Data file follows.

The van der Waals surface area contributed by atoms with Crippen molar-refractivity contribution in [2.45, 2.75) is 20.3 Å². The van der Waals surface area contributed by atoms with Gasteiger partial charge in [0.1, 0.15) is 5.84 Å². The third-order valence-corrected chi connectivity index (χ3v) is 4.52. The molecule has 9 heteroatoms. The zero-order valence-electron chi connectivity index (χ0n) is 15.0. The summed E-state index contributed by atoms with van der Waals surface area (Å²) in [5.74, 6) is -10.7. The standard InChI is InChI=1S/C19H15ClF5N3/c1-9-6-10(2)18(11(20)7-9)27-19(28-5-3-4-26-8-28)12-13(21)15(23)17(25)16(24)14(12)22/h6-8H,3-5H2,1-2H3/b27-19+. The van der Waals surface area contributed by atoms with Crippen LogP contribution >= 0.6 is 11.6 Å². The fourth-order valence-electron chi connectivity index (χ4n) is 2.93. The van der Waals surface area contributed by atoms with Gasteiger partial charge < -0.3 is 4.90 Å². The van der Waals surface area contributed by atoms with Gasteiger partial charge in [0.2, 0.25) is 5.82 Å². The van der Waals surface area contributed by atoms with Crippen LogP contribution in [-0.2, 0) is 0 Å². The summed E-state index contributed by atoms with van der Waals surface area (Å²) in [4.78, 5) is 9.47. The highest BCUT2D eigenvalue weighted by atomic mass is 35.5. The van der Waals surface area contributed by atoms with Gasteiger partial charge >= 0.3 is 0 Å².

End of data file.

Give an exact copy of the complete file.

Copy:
The van der Waals surface area contributed by atoms with Crippen molar-refractivity contribution in [2.45, 2.75) is 20.3 Å². The van der Waals surface area contributed by atoms with Gasteiger partial charge in [0.1, 0.15) is 5.84 Å². The third-order valence-corrected chi connectivity index (χ3v) is 4.52. The molecule has 9 heteroatoms. The zero-order valence-electron chi connectivity index (χ0n) is 15.0. The summed E-state index contributed by atoms with van der Waals surface area (Å²) in [5.74, 6) is -10.7. The standard InChI is InChI=1S/C19H15ClF5N3/c1-9-6-10(2)18(11(20)7-9)27-19(28-5-3-4-26-8-28)12-13(21)15(23)17(25)16(24)14(12)22/h6-8H,3-5H2,1-2H3/b27-19+. The van der Waals surface area contributed by atoms with Crippen LogP contribution >= 0.6 is 11.6 Å². The fourth-order valence-electron chi connectivity index (χ4n) is 2.93. The van der Waals surface area contributed by atoms with Gasteiger partial charge < -0.3 is 4.90 Å². The van der Waals surface area contributed by atoms with Gasteiger partial charge in [0.2, 0.25) is 5.82 Å². The van der Waals surface area contributed by atoms with Crippen LogP contribution in [-0.2, 0) is 0 Å². The summed E-state index contributed by atoms with van der Waals surface area (Å²) in [4.78, 5) is 9.47. The highest BCUT2D eigenvalue weighted by atomic mass is 35.5. The van der Waals surface area contributed by atoms with Gasteiger partial charge >= 0.3 is 0 Å².